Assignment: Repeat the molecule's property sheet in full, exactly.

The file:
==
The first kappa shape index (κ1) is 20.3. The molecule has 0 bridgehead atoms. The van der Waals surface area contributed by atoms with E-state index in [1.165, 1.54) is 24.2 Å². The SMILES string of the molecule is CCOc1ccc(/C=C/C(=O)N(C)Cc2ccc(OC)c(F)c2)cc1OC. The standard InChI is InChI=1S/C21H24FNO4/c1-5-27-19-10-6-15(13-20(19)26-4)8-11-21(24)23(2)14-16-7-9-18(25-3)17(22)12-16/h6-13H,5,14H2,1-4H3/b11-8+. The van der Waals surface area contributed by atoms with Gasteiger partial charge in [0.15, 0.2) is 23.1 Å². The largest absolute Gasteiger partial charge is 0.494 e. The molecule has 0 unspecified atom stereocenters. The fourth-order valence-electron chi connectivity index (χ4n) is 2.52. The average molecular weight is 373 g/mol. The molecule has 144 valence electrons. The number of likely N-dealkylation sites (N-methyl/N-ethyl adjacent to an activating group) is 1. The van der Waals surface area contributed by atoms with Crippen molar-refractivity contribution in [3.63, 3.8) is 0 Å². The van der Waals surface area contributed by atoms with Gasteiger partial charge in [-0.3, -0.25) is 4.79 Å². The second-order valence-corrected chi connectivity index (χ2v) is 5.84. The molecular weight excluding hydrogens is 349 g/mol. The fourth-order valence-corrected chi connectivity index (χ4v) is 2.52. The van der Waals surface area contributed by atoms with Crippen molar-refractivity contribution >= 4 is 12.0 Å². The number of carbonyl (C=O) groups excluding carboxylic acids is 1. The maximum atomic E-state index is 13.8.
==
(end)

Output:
The first kappa shape index (κ1) is 20.3. The molecule has 0 bridgehead atoms. The van der Waals surface area contributed by atoms with E-state index in [1.165, 1.54) is 24.2 Å². The SMILES string of the molecule is CCOc1ccc(/C=C/C(=O)N(C)Cc2ccc(OC)c(F)c2)cc1OC. The standard InChI is InChI=1S/C21H24FNO4/c1-5-27-19-10-6-15(13-20(19)26-4)8-11-21(24)23(2)14-16-7-9-18(25-3)17(22)12-16/h6-13H,5,14H2,1-4H3/b11-8+. The van der Waals surface area contributed by atoms with Gasteiger partial charge in [0.15, 0.2) is 23.1 Å². The largest absolute Gasteiger partial charge is 0.494 e. The molecule has 0 unspecified atom stereocenters. The fourth-order valence-electron chi connectivity index (χ4n) is 2.52. The average molecular weight is 373 g/mol. The molecule has 144 valence electrons. The number of likely N-dealkylation sites (N-methyl/N-ethyl adjacent to an activating group) is 1. The van der Waals surface area contributed by atoms with Crippen molar-refractivity contribution in [3.63, 3.8) is 0 Å². The van der Waals surface area contributed by atoms with Gasteiger partial charge in [-0.3, -0.25) is 4.79 Å². The second-order valence-corrected chi connectivity index (χ2v) is 5.84. The molecular weight excluding hydrogens is 349 g/mol. The fourth-order valence-corrected chi connectivity index (χ4v) is 2.52. The van der Waals surface area contributed by atoms with Crippen molar-refractivity contribution >= 4 is 12.0 Å². The number of carbonyl (C=O) groups excluding carboxylic acids is 1. The maximum atomic E-state index is 13.8.